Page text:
3 The Structure of the Library

In this section we describe the overall structure of the homotopy type theory library and we highlight some examples.

The library contains a markdown file in each folder to describe the contents of the files in that folder. For readers familiar with [21], the library includes a file444https://github.com/leanprover/lean2/blob/master/hott/book.md "book.md" that describes where in the library the various parts of the book are formalized.

Figures 2-4 contain graphs of the files in various parts of the library; the edges denote the dependencies of the files. Each folder contains a file "default" which only contains imports of various files in the folder and which is imported if the user imports the folder. There are also three additional folders: "types" (see Subsect. 3.2), "cubical", related to the cubical methods discussed in Sect. 4; and "hit", related to higher inductive types as discussed in Sect. 5. There are also some files in the root folder which we do not describe here.

There is a separate "Spectral" repository,555It has 7 700 lines of code and 1 400 lines of comments. It is available at https://github.com/cmu-phil/Spectral the goal of which is to formalize the Serre Spectral Sequence, and which will be merged into the Lean-HoTT library in the future. Some examples below are located in this repository.

hedberg

num

relation

equiv

bool

nat

pointed

function

wf

hit

tactic

pathover

util

path

datatypes

types

trunc

default

reserved notation

logic

connectives

ua

funext

Figure 1: The initial part of the library

binary

ordered ring

ordered group

inf. group

priority

field

group

ring

order

ordered field

Figure 2: The algebraic hierarchy

3.1 The initial part of the library

Figure 2 illustrates the files of the initial part of the library. These files are imported by default when opening a Lean file. The very first file, "datatypes", defines the basic datatypes, such as "unit", "empty", "eq", "prod", "sum", "sigma", "bool", "nat". Higher up, the "path" file develops the basic properties of the identity type (also called equality or identification type) in HoTT. This includes the basic properties of homotopies, transport and the low-dimensional "∞"-groupoid structure of types.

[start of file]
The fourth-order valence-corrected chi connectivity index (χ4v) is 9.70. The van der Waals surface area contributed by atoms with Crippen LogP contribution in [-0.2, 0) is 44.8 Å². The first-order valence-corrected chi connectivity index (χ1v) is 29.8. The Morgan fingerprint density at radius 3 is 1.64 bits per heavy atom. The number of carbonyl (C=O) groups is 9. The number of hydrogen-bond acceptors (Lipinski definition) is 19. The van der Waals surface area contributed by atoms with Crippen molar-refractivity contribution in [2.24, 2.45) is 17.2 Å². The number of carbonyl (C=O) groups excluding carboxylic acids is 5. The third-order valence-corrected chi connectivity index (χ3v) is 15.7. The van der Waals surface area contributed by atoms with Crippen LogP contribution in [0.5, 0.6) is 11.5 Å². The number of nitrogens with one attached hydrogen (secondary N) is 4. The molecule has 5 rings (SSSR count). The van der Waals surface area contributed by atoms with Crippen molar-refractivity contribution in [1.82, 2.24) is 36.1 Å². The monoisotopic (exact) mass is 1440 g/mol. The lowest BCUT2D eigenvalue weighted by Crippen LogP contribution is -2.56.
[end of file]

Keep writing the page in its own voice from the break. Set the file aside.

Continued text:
In the rest of the files we define equivalences, posit the univalence axiom and derive function extensionality from univalence (in "equiv", "ua" and "funext", respectively). However, in order to be able to track which definitions only depend on function extensionality and not univalence, via the "print axioms" command, we also add function extensionality directly as an axiom.

Lastly, we develop "n"-truncated types, initialize the primitive HITs, prove that types with decidable equality are sets [12] and define the basic notions of pointed types (in "trunc", "hit", "hedberg" and "pointed", respectively).

3.2 Facts about Types

The files in subdirectory "types" develop in more detail the properties and constructions related to individual types and type formers. For types like "sum", "sigma" and "pi" we characterize the equality in that type, define the functorial action and show that the functorial action preserves equivalences. In "univ" we prove properties of type universes, such as the object classifier property. Of particular importance is the file "pointed", which contains properties of pointed types, maps, equivalences and homotopies, which contains over 2 000 lines (also counting the corresponding file in the Spectral repository).

3.3 The Algebraic Hierarchy

The algebraic hierarchy, all in the "algebra" subdirectory, is structured as seen in figure 2. That figure does not contain files that depend on the category theory sublibrary. The algebraic hierarchy defines common algebraic structures, starting with small structures, like semigroups and partial orders, and extending them to groups, rings, all the way up to discrete linear ordered fields. (Discrete means that the order is decidable.)

We combine the “partially bundled” approach with the “fully bundled” approach in the algebraic hierarchy, similar to how algebraic structres in the Coq library are defined [20]. The partially bundled approach means that given a type "A" we define what it means that "A" has a group-structure or ring-structure. This is used for concrete structures, and we use type classes to infer these inhabitants. For example, we prove that "ℕ" forms a decidable linear ordered semiring, and mark this as an instance. If we want to show that for "n m k : ℕ" we have "(n * m) * k = n * (m * k)", we can use "mul.assoc", the theorem that multiplication in any semigroup is associative. Then type class inference will try to show that "ℕ" is a semigroup, and it will use the instance that every decidable linear ordered semiring is a semigroup. We use Lean’s "extend" syntax to easily define new algebraic structures. For example, the following code defines a structure "ab_group" of abelian groups, which consists of the fields of both "group" and "comm_monoid". Also, the instances "ab_group A → group A" and "ab_group A → comm_monoid A" are automatically generated.

structure ab_group [class] (A : Type)
  extends group A, comm_monoid A